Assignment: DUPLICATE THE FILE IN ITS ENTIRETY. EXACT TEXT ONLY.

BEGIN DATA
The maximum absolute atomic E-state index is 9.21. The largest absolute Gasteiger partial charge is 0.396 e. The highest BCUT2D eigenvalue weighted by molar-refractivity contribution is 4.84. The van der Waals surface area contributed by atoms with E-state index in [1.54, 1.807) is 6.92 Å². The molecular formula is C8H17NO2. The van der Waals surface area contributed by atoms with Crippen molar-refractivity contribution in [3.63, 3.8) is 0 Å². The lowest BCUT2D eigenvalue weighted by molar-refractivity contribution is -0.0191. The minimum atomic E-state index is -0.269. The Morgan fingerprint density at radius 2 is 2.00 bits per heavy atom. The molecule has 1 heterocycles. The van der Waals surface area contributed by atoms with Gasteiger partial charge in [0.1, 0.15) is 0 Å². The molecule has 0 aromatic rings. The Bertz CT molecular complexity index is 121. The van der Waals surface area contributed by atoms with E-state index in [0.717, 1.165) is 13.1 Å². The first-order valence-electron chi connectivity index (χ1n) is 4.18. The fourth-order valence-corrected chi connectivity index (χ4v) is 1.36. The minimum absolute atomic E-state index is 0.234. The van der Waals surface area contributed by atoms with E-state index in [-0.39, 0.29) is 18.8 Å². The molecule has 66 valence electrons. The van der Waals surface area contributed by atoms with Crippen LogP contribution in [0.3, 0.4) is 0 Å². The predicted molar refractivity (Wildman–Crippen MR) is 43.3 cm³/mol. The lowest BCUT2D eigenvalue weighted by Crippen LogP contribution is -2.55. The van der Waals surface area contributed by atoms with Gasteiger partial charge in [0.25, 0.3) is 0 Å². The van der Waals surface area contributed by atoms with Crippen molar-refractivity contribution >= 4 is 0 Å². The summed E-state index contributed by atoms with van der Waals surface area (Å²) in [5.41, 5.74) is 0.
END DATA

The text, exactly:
The maximum absolute atomic E-state index is 9.21. The largest absolute Gasteiger partial charge is 0.396 e. The highest BCUT2D eigenvalue weighted by molar-refractivity contribution is 4.84. The van der Waals surface area contributed by atoms with E-state index in [1.54, 1.807) is 6.92 Å². The molecular formula is C8H17NO2. The van der Waals surface area contributed by atoms with Crippen molar-refractivity contribution in [3.63, 3.8) is 0 Å². The lowest BCUT2D eigenvalue weighted by molar-refractivity contribution is -0.0191. The minimum atomic E-state index is -0.269. The Morgan fingerprint density at radius 2 is 2.00 bits per heavy atom. The molecule has 1 heterocycles. The van der Waals surface area contributed by atoms with Gasteiger partial charge in [0.1, 0.15) is 0 Å². The molecule has 0 aromatic rings. The Bertz CT molecular complexity index is 121. The van der Waals surface area contributed by atoms with E-state index in [0.717, 1.165) is 13.1 Å². The first-order valence-electron chi connectivity index (χ1n) is 4.18. The fourth-order valence-corrected chi connectivity index (χ4v) is 1.36. The minimum absolute atomic E-state index is 0.234. The van der Waals surface area contributed by atoms with E-state index in [-0.39, 0.29) is 18.8 Å². The molecule has 66 valence electrons. The van der Waals surface area contributed by atoms with Crippen LogP contribution in [0.3, 0.4) is 0 Å². The predicted molar refractivity (Wildman–Crippen MR) is 43.3 cm³/mol. The lowest BCUT2D eigenvalue weighted by Crippen LogP contribution is -2.55. The van der Waals surface area contributed by atoms with Gasteiger partial charge in [0.25, 0.3) is 0 Å². The van der Waals surface area contributed by atoms with Crippen molar-refractivity contribution >= 4 is 0 Å². The summed E-state index contributed by atoms with van der Waals surface area (Å²) in [5.41, 5.74) is 0.